Statement of Solidarity
DOS Message of Solidarity to Our Students
Regardless of one’s political affiliation or preferences, it cannot be disputed that the recent United States presidential election has stirred up a range of emotions in our community. The rhetoric of the 2016 presidential campaign was extremely polarizing, and included messages of intolerance, hate, bigotry, judgment, misogyny, exclusion, and fear directed at people who hold minority and/or marginalized identities, backgrounds, and viewpoints.
In recent statements to the University and student communities, Loyola’s leadership has urged us to reflect upon our Jesuit heritage and values as sources of strength and support. Loyola President Dr. Jo Ann Rooney called for civil discourse and a recommitment to cura personalis. SGLC President Mariana Chavez and Vice President for Student Development Jane Neufeld jointly reiterated their commitment to safety and respect for the diversity of our student body.
In this same spirit of support, solidarity, and commitment, the Office of the Dean of Students wants you, the Loyola student body, to know that our office stands in solidarity with the marginalized and oppressed. For even as our democratic ideals demand that we respect the equal rights of all, our institutional values and the mission of our office demand even more. Our Catholic values – in particular the principles of Catholic Social Teaching – impose a responsibility to protect and prioritize the most vulnerable among us. And so to all our students, but especially to those who hold marginalized identities with respect to race, sex, gender identity, citizenship status, faith tradition, ability, and/or sexual orientation, know this: we care about you, we stand with you, and we are here for you.
We care about you.
We care about you because our Catholic, Jesuit identity calls us to be “persons for others.” In the spirit of cura personalis, we remain concerned with your entire selfhood as a core element of our educational philosophy. Accordingly, we are concerned about your well-being, your safety, and your dignity, and we will strive to protect each accordingly.
We stand with you.
Pope Francis has called us to “Learn solidarity. Without solidarity our faith is dead.” In this spirit of “learning solidarity,” we humbly place our privilege and agency at the service of those whose identities would make them a target of hate or intolerance. To this end, we will denounce any expression or act of racism, misogyny, or other hatred, and we will continue to promote values of inclusivity and justice in our community.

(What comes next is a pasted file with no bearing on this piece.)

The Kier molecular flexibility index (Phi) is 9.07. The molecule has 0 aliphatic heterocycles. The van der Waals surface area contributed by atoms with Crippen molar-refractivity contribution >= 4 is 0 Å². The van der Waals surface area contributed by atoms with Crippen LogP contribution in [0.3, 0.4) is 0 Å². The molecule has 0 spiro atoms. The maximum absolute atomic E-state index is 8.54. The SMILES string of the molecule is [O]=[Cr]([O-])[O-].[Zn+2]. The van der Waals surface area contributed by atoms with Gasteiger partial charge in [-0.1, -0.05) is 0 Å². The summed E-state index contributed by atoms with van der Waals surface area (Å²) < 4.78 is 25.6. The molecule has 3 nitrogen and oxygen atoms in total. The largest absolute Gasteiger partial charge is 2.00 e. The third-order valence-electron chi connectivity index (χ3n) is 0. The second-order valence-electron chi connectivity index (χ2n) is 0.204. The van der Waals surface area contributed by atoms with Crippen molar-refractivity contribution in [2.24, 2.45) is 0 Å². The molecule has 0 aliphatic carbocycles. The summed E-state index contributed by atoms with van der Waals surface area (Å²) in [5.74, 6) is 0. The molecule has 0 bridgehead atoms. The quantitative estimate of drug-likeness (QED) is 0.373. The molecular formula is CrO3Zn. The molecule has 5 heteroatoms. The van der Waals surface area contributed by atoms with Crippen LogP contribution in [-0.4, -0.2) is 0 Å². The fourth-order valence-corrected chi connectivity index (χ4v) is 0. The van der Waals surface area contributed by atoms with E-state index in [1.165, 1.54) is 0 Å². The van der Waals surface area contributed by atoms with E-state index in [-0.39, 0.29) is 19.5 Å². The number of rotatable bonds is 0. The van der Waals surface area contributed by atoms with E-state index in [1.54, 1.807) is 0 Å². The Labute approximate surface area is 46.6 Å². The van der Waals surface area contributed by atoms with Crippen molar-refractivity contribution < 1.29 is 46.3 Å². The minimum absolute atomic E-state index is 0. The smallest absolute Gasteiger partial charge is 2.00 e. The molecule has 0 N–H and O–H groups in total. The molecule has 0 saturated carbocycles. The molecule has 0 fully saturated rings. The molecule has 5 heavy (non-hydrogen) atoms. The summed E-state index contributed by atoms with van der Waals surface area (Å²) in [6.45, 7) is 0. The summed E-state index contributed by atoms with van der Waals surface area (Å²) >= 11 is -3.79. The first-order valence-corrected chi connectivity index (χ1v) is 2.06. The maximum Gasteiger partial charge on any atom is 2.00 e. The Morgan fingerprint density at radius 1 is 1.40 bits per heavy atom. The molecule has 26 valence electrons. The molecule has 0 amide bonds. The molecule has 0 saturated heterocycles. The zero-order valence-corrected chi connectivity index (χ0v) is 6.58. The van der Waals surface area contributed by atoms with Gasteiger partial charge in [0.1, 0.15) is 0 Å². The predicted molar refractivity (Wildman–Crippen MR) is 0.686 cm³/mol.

Additionally, to our students who are undocumented immigrants, we want to be clear the Office of the Dean of Students will never ask about any student’s citizenship status. Additionally, you can be assured that students who choose to disclose their undocumented status will still be served with the full complement of available resources and services available through our office. You are safe here.
We are here for (all of) you.
To be clear, our services are available to all Loyola students. This includes students from the entire spectrum of political beliefs. We will respect the right of all students to express their viewpoints, as long as they also respect the policies and laws of our University and our greater community.
As we prepare for the upcoming transition in our country’s leadership, we place trust and hope that our leaders will ultimately be moved to govern with compassion and grace. Meanwhile, we will remain vigilant and steadfast in our resolve to defend those on the margins – but we cannot do this alone.
We call upon all students – especially those who do not hold oppressed or marginalized identities – to help us demonstrate that ours is a community of care and respect. If you or someone you know is subjected to harassment, intimidation, or any form of misconduct because of who they are, we urge you (or them) to report the incident to the Office of Student Conduct and Conflict Resolution, Campus Safety, or directly through the University’s EthicsLine system. To put it simply: if you see something, say something. This will help our office and all our campus partners to accomplish our goal of ensuring the safety of everyone.
We know that for many these are difficult times, and it might get worse before it gets better. But we are confident that by working together, we can heal and grow stronger, while demonstrating to the world what a community looks like when human dignity, mercy, and generosity are the ideals that inform and drive our actions.
In firm solidarity,
The Office of the Dean of Students